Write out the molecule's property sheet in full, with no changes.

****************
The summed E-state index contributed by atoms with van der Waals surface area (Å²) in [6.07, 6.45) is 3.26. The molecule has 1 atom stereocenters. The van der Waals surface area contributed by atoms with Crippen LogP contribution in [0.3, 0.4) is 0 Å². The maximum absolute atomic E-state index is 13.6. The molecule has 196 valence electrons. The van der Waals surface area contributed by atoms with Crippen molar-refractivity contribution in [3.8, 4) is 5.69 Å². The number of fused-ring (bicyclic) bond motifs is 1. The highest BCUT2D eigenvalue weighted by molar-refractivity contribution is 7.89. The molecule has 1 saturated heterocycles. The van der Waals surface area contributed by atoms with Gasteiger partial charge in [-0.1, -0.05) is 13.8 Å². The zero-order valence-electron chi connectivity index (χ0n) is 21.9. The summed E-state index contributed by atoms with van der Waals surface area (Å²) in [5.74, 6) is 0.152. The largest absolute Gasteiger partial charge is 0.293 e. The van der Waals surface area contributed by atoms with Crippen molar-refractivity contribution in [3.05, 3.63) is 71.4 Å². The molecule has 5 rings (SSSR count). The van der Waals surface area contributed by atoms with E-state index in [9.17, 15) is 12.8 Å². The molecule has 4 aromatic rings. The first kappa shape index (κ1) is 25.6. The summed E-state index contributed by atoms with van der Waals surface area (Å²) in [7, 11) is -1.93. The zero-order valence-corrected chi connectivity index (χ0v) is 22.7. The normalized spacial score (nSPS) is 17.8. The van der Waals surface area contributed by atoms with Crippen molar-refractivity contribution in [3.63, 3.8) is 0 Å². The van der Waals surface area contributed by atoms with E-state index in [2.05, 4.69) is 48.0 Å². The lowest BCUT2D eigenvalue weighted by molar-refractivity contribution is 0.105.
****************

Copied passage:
The summed E-state index contributed by atoms with van der Waals surface area (Å²) in [6.07, 6.45) is 3.26. The molecule has 1 atom stereocenters. The van der Waals surface area contributed by atoms with Crippen LogP contribution in [0.3, 0.4) is 0 Å². The maximum absolute atomic E-state index is 13.6. The molecule has 196 valence electrons. The van der Waals surface area contributed by atoms with Crippen molar-refractivity contribution in [3.8, 4) is 5.69 Å². The number of fused-ring (bicyclic) bond motifs is 1. The highest BCUT2D eigenvalue weighted by molar-refractivity contribution is 7.89. The molecule has 1 saturated heterocycles. The van der Waals surface area contributed by atoms with Gasteiger partial charge in [-0.1, -0.05) is 13.8 Å². The zero-order valence-electron chi connectivity index (χ0n) is 21.9. The summed E-state index contributed by atoms with van der Waals surface area (Å²) in [5.74, 6) is 0.152. The largest absolute Gasteiger partial charge is 0.293 e. The van der Waals surface area contributed by atoms with Crippen molar-refractivity contribution in [3.05, 3.63) is 71.4 Å². The molecule has 5 rings (SSSR count). The van der Waals surface area contributed by atoms with E-state index in [9.17, 15) is 12.8 Å². The molecule has 4 aromatic rings. The first kappa shape index (κ1) is 25.6. The summed E-state index contributed by atoms with van der Waals surface area (Å²) in [7, 11) is -1.93. The zero-order valence-corrected chi connectivity index (χ0v) is 22.7. The normalized spacial score (nSPS) is 17.8. The van der Waals surface area contributed by atoms with Crippen molar-refractivity contribution in [3.63, 3.8) is 0 Å². The van der Waals surface area contributed by atoms with E-state index in [2.05, 4.69) is 48.0 Å². The lowest BCUT2D eigenvalue weighted by molar-refractivity contribution is 0.105.